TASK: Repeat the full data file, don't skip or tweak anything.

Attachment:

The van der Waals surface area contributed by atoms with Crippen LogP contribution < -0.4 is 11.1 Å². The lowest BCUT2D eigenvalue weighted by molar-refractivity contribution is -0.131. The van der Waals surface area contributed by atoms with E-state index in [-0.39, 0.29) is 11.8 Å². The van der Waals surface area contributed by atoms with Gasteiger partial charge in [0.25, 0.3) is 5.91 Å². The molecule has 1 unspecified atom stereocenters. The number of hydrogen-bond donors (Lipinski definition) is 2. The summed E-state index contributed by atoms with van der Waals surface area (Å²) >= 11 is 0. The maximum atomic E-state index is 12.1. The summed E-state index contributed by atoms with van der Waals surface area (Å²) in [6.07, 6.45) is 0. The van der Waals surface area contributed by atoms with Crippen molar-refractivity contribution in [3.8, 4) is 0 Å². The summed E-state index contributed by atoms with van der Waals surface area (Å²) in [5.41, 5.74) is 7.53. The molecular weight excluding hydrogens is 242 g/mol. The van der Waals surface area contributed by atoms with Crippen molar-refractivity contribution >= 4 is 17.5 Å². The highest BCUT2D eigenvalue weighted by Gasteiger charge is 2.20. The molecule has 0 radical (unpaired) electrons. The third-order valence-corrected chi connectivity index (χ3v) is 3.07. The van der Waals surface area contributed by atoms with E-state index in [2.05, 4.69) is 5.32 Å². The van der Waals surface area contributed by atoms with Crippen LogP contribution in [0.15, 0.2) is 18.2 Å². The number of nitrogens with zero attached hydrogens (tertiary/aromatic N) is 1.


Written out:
The van der Waals surface area contributed by atoms with Crippen LogP contribution < -0.4 is 11.1 Å². The lowest BCUT2D eigenvalue weighted by molar-refractivity contribution is -0.131. The van der Waals surface area contributed by atoms with E-state index in [-0.39, 0.29) is 11.8 Å². The van der Waals surface area contributed by atoms with Gasteiger partial charge in [0.25, 0.3) is 5.91 Å². The molecule has 1 unspecified atom stereocenters. The number of hydrogen-bond donors (Lipinski definition) is 2. The summed E-state index contributed by atoms with van der Waals surface area (Å²) >= 11 is 0. The maximum atomic E-state index is 12.1. The summed E-state index contributed by atoms with van der Waals surface area (Å²) in [6.07, 6.45) is 0. The van der Waals surface area contributed by atoms with Crippen molar-refractivity contribution in [3.8, 4) is 0 Å². The summed E-state index contributed by atoms with van der Waals surface area (Å²) in [5.41, 5.74) is 7.53. The molecular weight excluding hydrogens is 242 g/mol. The van der Waals surface area contributed by atoms with Crippen molar-refractivity contribution >= 4 is 17.5 Å². The highest BCUT2D eigenvalue weighted by Gasteiger charge is 2.20. The molecule has 0 radical (unpaired) electrons. The third-order valence-corrected chi connectivity index (χ3v) is 3.07. The van der Waals surface area contributed by atoms with E-state index in [2.05, 4.69) is 5.32 Å². The van der Waals surface area contributed by atoms with Crippen LogP contribution in [0.15, 0.2) is 18.2 Å². The number of nitrogens with zero attached hydrogens (tertiary/aromatic N) is 1.